Matthew Perry (May 10, 2017 12:31 PM)
I think that if the inventors are incorrect then the whole patent is invalid. This is something that the patent attorney should sort out.
Chun (May 10, 2017 1:46 PM)
This might be a normal phenomenon. Postdoctoral and student's contributions are ignored by the supervisor even the supervisor does not make a critical contribution to a project. But he is boss and he can make any decision he would like to. It only depends on the heart of the supervisor.
Seenu Srinivasan (May 10, 2017 1:51 PM)
Inventors on a U. S. patent is a legal issue. If all of the inventor(s) have documented evidence, such as notebooks written by the inventor and witnessed by a competent witness, then that person cannot be omitted from the patent irrespective of what the primary author my decide. Major professors can dictate the names on a research article, but not on a patent!
Mark L. Dietz (May 10, 2017 2:12 PM)
If only Shair had shared...
drwebb (May 10, 2017 3:02 PM)
Perhaps this is an example why PhD scientists should receive some business education as part of their curriculum. Or that "Better get that promise in writing" is not common sense.
Matt (May 10, 2017 4:04 PM)
Or maybe scientists should not work at Harvard; the institution cheats their employees and they promote an environment where grad students sabotage each others experiments. Harvard is good for two things: lawyers and WASPy business students.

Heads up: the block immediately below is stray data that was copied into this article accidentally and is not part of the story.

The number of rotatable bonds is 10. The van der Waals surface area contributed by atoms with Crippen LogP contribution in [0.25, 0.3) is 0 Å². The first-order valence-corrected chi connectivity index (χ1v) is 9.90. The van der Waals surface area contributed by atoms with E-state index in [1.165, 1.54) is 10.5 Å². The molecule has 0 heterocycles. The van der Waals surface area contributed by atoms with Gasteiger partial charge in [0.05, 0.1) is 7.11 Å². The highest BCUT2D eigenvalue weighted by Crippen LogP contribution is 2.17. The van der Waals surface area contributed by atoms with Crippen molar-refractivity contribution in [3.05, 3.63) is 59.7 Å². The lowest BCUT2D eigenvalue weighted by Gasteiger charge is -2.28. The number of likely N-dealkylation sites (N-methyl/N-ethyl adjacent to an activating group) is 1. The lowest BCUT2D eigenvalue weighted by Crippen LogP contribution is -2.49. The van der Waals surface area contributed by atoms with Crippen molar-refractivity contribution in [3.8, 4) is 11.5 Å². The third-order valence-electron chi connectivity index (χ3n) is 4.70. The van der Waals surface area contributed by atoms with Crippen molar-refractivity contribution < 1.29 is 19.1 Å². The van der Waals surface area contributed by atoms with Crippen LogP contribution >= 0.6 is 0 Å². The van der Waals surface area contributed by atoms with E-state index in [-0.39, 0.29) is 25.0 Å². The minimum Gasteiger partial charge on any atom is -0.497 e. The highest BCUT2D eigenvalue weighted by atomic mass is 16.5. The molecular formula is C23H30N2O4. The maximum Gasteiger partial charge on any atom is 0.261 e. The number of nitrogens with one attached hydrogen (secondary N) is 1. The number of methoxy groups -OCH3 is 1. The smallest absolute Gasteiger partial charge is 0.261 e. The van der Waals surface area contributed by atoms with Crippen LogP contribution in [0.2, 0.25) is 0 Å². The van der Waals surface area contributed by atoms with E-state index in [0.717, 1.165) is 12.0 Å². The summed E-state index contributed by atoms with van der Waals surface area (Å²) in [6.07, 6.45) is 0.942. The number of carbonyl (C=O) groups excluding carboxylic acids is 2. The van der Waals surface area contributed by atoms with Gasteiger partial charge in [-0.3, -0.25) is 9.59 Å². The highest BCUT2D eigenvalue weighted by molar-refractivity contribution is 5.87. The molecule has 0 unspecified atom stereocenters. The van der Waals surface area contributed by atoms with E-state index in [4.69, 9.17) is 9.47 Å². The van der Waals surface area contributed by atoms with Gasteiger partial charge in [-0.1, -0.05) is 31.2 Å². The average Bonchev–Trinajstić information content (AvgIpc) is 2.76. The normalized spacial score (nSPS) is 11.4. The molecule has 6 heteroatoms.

SJ (May 10, 2017 6:43 PM)
Remember that international students keep quiet due to the fear of funding withdrawal or losing visa status. Slavery at international level by academia.
kronin (May 10, 2017 3:14 PM)
Nothing new. It happens all the time especially when the post-doc or the graduate student is a foreigner. The foreigner is not aware of his rights in USA and gets duped by his/her boss. Even if they are aware of their rights they keep quiet because they want to settle down in US and for this they need a recommendation from their thesis advisor.
AJR (May 10, 2017 3:22 PM)
Well, If he was left off the patent and he was rightfully awn inventor,...a fact determined by a patent attorney, ...this patent is in jeopardy of being thrown out as you MIUST have all inventors listed on an issued patent.
john gillard (May 10, 2017 3:47 PM)
. All possible contributions to a patent application by individuals must be assessed by the filing attorney as being inventive, before being included in the filing. Not to do so, and thereby neglecting an inventor is grounds for invalidation. Just because someone worked on a project, it doesn't necessarily mean that they are an inventor, they must make an inventive contribution!
tlp (May 12, 2017 2:31 AM)
what can be more inventive in med chem than actually making the compounds?
SJ (May 10, 2017 6:41 PM)
Not the first time in academia with many unethical instances. My PhD adviser at a prestigious university in Boston decided to drop the patent with my name and filed a different patent without my name. The key component of the technology had limited contribution from him but he also took one of the big awards for inventing it. The company founded on three technologies - one being mine - was sold off to a larger pharma company. What did I get? Zero. Academia thrives on unethical behavior.
Dr. Somanath Dev (May 10, 2017 7:59 PM)